September 3, 2010, Newsletter Issue #3: Asthma, Child Abuse, and Second Hand Smoke

Tip of the Week

It's obvious that an asthmatic shouldn't smoke, but what if the asthmatic is a child? 
Parent’s second hand smoke is not only an obvious trigger to a child's asthma, but some states and custody cases, can be seen as a form of child abuse.
There are three categories of abuse, mild (not restraining a child in a car seat), moderate (i.e. child consistently dressed in shorts and no jacket in the winter), and severe (e.g., a child with asthma who has not received appropriate medications over a long period of time and is frequently admitted to the hospital). In these cases of severe child abuse, CPS should be and is usually involved, as is the legal system.
According to statistics from the San Antonio Tobacco Prevention and Control Coalition, more than 126 million nonsmoking Americans continue to be exposed to secondhand smoke in homes, vehicles, workplaces, and public places. Among these, 200,000 to 1 million are children with asthma.
Asthma isn't the only problem kids have when inhaling second hand smoke. They are more likely to have chronic sinus infections and ear infections, which are both asthma triggers. Add in the child is prone to be poorly controlled and have more asthma attacks, a red flag can be raised by school officials or health care providers.
This disease is one of the reasons asthmatic children miss school so much. In fact, childhood asthma is one of the number one reasons that kids miss school.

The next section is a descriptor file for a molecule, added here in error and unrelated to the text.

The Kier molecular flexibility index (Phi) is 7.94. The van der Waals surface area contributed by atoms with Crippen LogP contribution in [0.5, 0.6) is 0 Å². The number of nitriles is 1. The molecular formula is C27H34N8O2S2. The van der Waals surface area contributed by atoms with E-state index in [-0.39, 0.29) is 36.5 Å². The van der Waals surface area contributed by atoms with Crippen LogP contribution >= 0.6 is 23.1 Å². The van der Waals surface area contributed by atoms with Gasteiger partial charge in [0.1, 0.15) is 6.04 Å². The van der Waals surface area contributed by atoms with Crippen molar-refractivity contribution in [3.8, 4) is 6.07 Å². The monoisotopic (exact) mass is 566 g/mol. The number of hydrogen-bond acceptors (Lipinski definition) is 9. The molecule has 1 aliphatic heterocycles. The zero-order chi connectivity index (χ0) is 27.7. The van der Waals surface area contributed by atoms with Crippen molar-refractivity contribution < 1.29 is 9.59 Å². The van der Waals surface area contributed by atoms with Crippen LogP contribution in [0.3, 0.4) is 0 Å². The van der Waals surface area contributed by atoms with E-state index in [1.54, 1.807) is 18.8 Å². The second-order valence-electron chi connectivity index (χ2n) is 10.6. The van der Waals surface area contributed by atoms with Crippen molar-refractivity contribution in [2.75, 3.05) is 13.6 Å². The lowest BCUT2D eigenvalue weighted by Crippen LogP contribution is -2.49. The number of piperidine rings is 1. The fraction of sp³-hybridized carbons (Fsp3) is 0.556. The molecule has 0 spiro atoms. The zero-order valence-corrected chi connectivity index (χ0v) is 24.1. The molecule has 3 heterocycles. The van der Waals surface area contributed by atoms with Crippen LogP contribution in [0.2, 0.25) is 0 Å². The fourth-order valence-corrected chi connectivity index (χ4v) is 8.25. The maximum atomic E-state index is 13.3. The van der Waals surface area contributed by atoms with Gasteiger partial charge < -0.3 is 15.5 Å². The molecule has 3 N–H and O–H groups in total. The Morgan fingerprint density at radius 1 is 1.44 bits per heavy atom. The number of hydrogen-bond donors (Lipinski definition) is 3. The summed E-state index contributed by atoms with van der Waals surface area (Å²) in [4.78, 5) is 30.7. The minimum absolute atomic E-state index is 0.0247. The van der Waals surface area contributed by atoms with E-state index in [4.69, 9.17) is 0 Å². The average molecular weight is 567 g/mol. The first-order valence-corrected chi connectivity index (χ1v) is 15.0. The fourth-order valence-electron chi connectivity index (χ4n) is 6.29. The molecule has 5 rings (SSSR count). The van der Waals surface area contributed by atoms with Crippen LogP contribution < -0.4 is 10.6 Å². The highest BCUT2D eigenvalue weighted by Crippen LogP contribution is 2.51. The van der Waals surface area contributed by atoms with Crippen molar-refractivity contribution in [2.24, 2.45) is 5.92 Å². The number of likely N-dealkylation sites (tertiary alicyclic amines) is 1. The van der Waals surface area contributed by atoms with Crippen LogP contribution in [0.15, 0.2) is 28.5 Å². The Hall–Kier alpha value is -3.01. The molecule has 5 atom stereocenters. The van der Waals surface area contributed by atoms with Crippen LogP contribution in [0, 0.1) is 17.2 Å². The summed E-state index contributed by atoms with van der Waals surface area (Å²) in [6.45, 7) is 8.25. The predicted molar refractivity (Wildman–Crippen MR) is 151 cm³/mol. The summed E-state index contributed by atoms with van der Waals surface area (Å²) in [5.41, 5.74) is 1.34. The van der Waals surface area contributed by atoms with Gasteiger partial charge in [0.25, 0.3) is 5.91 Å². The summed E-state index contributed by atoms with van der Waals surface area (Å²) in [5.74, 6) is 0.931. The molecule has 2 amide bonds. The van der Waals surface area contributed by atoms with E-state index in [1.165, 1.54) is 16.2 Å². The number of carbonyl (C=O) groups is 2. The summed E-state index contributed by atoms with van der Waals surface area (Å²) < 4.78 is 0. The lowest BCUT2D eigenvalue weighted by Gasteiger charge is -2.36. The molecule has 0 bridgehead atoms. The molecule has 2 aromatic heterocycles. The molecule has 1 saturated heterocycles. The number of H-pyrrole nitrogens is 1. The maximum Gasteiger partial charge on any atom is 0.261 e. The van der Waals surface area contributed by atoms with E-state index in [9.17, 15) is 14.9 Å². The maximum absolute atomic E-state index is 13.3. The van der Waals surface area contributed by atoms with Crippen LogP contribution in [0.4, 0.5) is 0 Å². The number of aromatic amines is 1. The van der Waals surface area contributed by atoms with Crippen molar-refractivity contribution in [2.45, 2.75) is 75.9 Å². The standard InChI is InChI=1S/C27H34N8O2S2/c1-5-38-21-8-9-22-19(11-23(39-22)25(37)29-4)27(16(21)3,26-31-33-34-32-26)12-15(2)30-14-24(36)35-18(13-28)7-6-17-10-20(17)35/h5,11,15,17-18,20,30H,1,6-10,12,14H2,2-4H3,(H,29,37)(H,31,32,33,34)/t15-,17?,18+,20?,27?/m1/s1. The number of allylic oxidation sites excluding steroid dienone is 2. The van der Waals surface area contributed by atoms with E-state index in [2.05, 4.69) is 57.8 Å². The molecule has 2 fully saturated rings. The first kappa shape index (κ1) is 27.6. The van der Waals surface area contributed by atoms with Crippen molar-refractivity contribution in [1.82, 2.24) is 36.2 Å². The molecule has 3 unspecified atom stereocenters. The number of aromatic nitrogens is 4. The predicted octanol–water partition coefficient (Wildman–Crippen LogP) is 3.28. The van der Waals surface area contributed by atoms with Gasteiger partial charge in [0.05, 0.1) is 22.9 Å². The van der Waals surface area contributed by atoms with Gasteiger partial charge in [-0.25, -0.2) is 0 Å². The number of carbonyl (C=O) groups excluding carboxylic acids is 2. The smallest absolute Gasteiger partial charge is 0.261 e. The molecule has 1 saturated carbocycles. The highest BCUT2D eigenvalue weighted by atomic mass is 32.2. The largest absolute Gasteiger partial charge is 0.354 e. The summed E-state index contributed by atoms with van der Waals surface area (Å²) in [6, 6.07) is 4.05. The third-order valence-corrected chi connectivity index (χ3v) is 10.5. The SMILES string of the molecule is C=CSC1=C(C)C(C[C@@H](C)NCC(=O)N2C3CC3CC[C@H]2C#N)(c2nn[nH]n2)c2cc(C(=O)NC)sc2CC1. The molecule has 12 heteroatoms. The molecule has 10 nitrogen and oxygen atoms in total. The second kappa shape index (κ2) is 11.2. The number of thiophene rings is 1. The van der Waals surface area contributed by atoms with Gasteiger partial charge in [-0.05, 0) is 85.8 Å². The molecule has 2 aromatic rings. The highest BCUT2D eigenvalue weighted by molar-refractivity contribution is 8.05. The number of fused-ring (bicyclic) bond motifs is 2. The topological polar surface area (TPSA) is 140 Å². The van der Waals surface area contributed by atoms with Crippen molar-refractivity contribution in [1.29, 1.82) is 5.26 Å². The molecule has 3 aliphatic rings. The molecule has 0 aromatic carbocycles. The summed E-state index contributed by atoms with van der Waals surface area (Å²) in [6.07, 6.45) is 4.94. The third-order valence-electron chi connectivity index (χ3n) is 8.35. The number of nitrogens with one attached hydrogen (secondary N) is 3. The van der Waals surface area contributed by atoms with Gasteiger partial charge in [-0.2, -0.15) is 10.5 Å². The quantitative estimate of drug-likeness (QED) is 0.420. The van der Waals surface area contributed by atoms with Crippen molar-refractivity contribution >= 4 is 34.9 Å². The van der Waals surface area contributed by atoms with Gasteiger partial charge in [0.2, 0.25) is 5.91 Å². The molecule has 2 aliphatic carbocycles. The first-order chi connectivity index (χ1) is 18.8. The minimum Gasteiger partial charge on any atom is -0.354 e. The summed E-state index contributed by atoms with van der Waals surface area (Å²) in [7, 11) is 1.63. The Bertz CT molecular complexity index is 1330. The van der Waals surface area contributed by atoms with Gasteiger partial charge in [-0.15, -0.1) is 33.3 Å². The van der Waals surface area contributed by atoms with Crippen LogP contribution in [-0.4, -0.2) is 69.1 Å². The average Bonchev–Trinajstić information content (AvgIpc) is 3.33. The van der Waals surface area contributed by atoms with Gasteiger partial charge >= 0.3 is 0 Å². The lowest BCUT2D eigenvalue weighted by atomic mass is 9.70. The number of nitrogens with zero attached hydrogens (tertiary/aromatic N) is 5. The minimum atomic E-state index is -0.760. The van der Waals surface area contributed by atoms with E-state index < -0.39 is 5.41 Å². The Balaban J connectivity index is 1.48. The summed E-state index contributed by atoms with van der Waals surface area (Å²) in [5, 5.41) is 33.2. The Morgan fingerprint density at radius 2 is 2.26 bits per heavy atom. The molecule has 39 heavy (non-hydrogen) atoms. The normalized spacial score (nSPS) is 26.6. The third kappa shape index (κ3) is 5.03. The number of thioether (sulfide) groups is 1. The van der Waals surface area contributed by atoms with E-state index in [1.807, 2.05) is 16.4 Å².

Because of the severity of the chronic illnesses and the potential for scarring of the lungs with repeated and poorly controlled asthma, courts have ruled that smoking around children can be a form of child abuse.
In custody battles, it is not unusual for the non-smoking parent to file and win primary or full custody of the child because of the risks of secondhand smoke. In cases where both parents smoked and the child had chronic problems with asthma, there have been cases where the child was removed from the home and placed with a third party.
Many believe if the person smokes away from the child, in another room or outside, it will help. Problem with that theory is the smoke and chemicals in the cigarettes cling a person's clothes, hair, breath, skin. Even if the person changes clothes before being around the child, the child can still be exposed to 4,000 chemicals compounds and 69 of those chemicals are known to cause cancer.
These chemicals can set off even a well controlled child’s asthma and may send the child to the hospital. If there are enough cases of admission, Child Protective Services can get involved and a child can be removed from the home.
If a smoking parent is worried they will be reported for child abuse due to the child’s repeated asthmatic problems, don’t refrain from the child being seen because if the child suffers severely due to lack of medical attention, this can be seen as a form of child abuse.
Instead, work more towards quitting the habit and improving not only the health of the child, but the parent.
Plus, it can save thousands of dollars a year and keeps everyone out of the doctor’s office. 

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